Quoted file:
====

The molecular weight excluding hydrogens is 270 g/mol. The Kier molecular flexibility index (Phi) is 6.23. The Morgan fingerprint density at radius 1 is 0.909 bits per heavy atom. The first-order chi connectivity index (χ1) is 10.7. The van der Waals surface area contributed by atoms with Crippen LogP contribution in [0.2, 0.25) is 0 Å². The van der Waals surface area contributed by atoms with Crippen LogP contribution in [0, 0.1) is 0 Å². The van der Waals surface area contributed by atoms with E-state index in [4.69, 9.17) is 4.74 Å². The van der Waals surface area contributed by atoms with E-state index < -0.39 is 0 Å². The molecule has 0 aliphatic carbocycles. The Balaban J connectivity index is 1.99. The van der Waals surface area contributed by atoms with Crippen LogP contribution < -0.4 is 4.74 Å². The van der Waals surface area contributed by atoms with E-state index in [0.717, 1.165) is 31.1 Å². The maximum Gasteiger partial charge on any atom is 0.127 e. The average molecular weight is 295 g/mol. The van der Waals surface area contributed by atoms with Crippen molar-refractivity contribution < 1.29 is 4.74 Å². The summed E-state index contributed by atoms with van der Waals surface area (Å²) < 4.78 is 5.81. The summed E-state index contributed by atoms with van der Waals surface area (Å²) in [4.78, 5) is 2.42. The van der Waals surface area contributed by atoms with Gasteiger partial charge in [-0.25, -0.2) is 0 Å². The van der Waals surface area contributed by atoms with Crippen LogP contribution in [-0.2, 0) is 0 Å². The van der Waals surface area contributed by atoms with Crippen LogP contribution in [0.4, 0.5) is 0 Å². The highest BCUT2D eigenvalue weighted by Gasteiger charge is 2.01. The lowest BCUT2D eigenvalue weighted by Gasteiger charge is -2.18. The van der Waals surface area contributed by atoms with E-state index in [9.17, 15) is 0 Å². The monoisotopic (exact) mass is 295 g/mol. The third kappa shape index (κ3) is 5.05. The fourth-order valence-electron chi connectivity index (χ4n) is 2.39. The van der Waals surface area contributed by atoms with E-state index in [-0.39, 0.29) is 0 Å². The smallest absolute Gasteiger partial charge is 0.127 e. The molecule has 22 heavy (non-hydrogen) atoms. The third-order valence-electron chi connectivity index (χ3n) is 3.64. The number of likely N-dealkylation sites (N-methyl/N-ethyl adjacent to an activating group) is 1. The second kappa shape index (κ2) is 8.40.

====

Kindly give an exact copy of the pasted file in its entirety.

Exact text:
The molecular weight excluding hydrogens is 270 g/mol. The Kier molecular flexibility index (Phi) is 6.23. The Morgan fingerprint density at radius 1 is 0.909 bits per heavy atom. The first-order chi connectivity index (χ1) is 10.7. The van der Waals surface area contributed by atoms with Crippen LogP contribution in [0.2, 0.25) is 0 Å². The van der Waals surface area contributed by atoms with Crippen LogP contribution in [0, 0.1) is 0 Å². The van der Waals surface area contributed by atoms with E-state index in [4.69, 9.17) is 4.74 Å². The van der Waals surface area contributed by atoms with E-state index < -0.39 is 0 Å². The molecule has 0 aliphatic carbocycles. The Balaban J connectivity index is 1.99. The van der Waals surface area contributed by atoms with Crippen LogP contribution < -0.4 is 4.74 Å². The van der Waals surface area contributed by atoms with E-state index in [0.717, 1.165) is 31.1 Å². The maximum Gasteiger partial charge on any atom is 0.127 e. The average molecular weight is 295 g/mol. The van der Waals surface area contributed by atoms with Crippen molar-refractivity contribution < 1.29 is 4.74 Å². The summed E-state index contributed by atoms with van der Waals surface area (Å²) < 4.78 is 5.81. The summed E-state index contributed by atoms with van der Waals surface area (Å²) in [4.78, 5) is 2.42. The van der Waals surface area contributed by atoms with Gasteiger partial charge in [-0.25, -0.2) is 0 Å². The van der Waals surface area contributed by atoms with Crippen LogP contribution in [-0.2, 0) is 0 Å². The van der Waals surface area contributed by atoms with Crippen LogP contribution in [0.4, 0.5) is 0 Å². The highest BCUT2D eigenvalue weighted by Gasteiger charge is 2.01. The lowest BCUT2D eigenvalue weighted by Gasteiger charge is -2.18. The van der Waals surface area contributed by atoms with E-state index in [9.17, 15) is 0 Å². The monoisotopic (exact) mass is 295 g/mol. The third kappa shape index (κ3) is 5.05. The fourth-order valence-electron chi connectivity index (χ4n) is 2.39. The van der Waals surface area contributed by atoms with E-state index in [-0.39, 0.29) is 0 Å². The smallest absolute Gasteiger partial charge is 0.127 e. The molecule has 22 heavy (non-hydrogen) atoms. The third-order valence-electron chi connectivity index (χ3n) is 3.64. The number of likely N-dealkylation sites (N-methyl/N-ethyl adjacent to an activating group) is 1. The second kappa shape index (κ2) is 8.40.